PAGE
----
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Bay Area Afghans Getting Troubling Picture From Relatives of Chaos Back Home

FREMONT (KPIX 5) -- Afghan expatriates who live in the Bay Area tell KPIX 5 they are receiving disturbing images of the sudden Taliban takeover of their native country from relatives still living there.

There are 60,000 Afghans in the Bay Area, many who reside in Fremont. In Fremont's Little Kabul neighborhood sits Maiwand Market, a place where many Afghan-Americans can get the flavors of home.

Mo Bashir came to the market Monday get his Afghan naan bread. He picked up the fluffy loaves with a heavy heart over the Taliban takeover and for those who lost their lives in the past 20 years of war.

"When I heard it, I could not believe it. Not only for the people of Afghanistan, but the mother and father who lost who their beautiful kid that we send over there to fight for this country," Bashir told KPIX 5.

Bashir was among the first Afghans to settle in Fremont in 1979. Monday night, he is praying for his home country and the soliders and families of his adopted one, who spent two decades on the ground pushing back the Taliban.

"I stay here, I raise my family. Their kid went out there. They took the fight. They did it. I have feeling now and forever that will never go away," said Bashir.

He lays blame for the Taliban takeover on the Afghani President, who has since fled the country.

"Last night when I saw a bunch of terrorists sitting in President's palace -- President Ashraf Ghani was in service of the terrorists. He was promoting terrorism," said Bashir. "He's the one to blame and he's the one who got us to this mess today and it's a shame that we didn't recognize this early enough to do something about it. Right now, it's not too late. I hope the world recognizes this."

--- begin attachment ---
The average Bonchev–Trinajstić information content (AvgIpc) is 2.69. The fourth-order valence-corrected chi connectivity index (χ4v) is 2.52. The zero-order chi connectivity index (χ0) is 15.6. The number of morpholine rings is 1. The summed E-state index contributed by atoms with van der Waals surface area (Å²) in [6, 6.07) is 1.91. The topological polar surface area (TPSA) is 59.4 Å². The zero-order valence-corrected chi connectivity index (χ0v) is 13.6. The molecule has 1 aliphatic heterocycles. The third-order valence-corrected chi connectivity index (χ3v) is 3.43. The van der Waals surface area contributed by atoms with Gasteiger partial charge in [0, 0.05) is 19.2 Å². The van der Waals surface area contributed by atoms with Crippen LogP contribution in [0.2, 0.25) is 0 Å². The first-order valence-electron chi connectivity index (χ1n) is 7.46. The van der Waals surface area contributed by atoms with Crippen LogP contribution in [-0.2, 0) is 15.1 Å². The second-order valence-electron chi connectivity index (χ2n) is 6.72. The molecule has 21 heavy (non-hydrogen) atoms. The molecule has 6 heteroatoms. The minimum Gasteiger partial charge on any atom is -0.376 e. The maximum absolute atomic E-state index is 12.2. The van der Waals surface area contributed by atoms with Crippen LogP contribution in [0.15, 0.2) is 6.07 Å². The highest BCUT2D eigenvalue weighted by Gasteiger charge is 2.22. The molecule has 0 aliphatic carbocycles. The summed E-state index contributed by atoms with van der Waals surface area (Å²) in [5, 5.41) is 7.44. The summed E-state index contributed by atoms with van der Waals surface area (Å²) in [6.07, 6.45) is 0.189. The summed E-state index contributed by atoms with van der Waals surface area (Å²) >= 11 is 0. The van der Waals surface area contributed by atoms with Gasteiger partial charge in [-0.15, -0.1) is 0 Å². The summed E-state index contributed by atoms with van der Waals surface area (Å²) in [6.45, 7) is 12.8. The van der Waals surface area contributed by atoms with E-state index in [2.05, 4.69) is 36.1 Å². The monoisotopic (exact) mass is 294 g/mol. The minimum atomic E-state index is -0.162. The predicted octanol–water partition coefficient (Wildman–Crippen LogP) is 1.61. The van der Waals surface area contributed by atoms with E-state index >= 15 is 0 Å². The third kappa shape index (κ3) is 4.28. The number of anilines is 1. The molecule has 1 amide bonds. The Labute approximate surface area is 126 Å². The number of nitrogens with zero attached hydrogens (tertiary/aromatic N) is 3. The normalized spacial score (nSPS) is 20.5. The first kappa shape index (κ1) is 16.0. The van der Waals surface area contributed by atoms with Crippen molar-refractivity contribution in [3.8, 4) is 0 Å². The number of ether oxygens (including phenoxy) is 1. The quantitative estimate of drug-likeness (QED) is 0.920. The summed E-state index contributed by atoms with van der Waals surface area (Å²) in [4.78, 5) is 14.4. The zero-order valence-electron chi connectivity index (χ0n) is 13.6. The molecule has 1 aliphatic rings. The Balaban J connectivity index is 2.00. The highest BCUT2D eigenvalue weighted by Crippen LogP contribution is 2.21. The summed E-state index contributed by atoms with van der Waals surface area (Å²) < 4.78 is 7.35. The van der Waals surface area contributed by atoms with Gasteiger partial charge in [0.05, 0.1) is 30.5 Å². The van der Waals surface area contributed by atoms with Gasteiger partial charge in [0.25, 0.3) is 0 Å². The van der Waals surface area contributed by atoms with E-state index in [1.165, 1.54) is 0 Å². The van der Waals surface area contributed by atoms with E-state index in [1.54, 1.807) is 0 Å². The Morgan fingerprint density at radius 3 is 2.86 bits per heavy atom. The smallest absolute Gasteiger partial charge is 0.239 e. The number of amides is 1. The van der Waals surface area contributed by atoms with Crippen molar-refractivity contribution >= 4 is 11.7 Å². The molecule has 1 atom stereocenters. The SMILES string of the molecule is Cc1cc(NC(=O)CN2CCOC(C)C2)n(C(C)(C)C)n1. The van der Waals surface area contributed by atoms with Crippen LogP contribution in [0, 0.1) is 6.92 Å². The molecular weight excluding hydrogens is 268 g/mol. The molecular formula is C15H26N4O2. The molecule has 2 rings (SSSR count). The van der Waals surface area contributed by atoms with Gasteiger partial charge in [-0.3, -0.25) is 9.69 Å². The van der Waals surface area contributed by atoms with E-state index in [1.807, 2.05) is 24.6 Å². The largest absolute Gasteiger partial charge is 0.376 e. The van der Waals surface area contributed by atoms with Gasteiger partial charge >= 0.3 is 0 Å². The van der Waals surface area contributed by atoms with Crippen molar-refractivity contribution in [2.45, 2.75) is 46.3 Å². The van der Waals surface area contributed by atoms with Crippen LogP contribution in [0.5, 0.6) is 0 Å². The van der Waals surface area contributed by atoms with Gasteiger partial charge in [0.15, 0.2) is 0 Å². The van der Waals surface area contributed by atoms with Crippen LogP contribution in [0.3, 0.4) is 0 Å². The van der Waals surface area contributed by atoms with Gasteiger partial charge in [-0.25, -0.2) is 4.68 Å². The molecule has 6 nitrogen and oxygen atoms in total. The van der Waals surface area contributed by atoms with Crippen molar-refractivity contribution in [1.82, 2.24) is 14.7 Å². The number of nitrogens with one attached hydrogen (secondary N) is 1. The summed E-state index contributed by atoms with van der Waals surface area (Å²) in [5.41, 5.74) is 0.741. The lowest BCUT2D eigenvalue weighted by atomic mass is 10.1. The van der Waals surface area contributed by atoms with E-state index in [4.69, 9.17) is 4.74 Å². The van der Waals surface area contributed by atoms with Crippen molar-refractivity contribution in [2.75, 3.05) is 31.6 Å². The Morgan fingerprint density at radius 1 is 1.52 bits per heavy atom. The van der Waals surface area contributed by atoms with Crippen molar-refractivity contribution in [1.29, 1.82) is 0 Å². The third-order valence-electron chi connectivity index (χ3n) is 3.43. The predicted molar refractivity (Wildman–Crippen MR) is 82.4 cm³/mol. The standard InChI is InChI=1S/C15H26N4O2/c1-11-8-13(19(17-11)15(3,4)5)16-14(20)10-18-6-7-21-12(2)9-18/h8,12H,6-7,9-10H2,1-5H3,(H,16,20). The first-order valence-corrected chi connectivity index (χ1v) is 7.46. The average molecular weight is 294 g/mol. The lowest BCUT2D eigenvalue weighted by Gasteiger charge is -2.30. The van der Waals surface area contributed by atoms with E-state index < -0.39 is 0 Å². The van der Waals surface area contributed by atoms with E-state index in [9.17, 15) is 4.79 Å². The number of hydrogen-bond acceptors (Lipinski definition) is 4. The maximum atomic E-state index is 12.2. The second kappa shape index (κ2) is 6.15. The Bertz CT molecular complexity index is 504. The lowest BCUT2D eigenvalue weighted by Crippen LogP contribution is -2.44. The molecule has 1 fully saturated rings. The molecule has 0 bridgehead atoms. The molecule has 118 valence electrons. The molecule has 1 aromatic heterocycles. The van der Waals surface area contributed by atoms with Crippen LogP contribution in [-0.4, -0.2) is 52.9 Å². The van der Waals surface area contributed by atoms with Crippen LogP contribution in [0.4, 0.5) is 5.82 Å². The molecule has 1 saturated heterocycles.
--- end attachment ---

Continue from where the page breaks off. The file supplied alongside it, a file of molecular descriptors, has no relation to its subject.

Last Friday morning, owner of Dublin's Khyber Pass Kabobs and a first generation Afghan-American Mariam Nasiri got a WhatsApp message from her cousin in Kabul asking for money before the Taliban arrived in the Afghan capital. She wired cash and woke up Sunday morning to this reality facing her family.

"Sunday morning, I received another message saying, 'It's 8 o'clock in the morning Mariam and the Taliban have taken over our capitol,'" she told KPIX 5.

Her cousin sent photos of the Taliban already roaming the streets of Kabul. She is terrified for what the future holds for the women in her family under Taliban control.

"They are knocking on every house now and asking them how many women are in each household. They are raising a red flag if there are women in that home. They are raising a green flag if there are no women in that home," said Nasiri. ?What is going to happen to the future of these women in Afghanistan? These little girls? We are blessed to be here in America, but we do not know what the future holds for these women."

Nasiri's family came to the United States as refugees in 1982, escaping the Soviet War. She says watching the evacuation images is heartbreaking for her family.

"I felt like we turned our backs as Americans to the Afghans. The images, the videos of the Afghans holding onto an airplane - they're holding on for their life," she said. "They're making a statement saying, 'I will give up my life, but please make sure you take care of my country.'"


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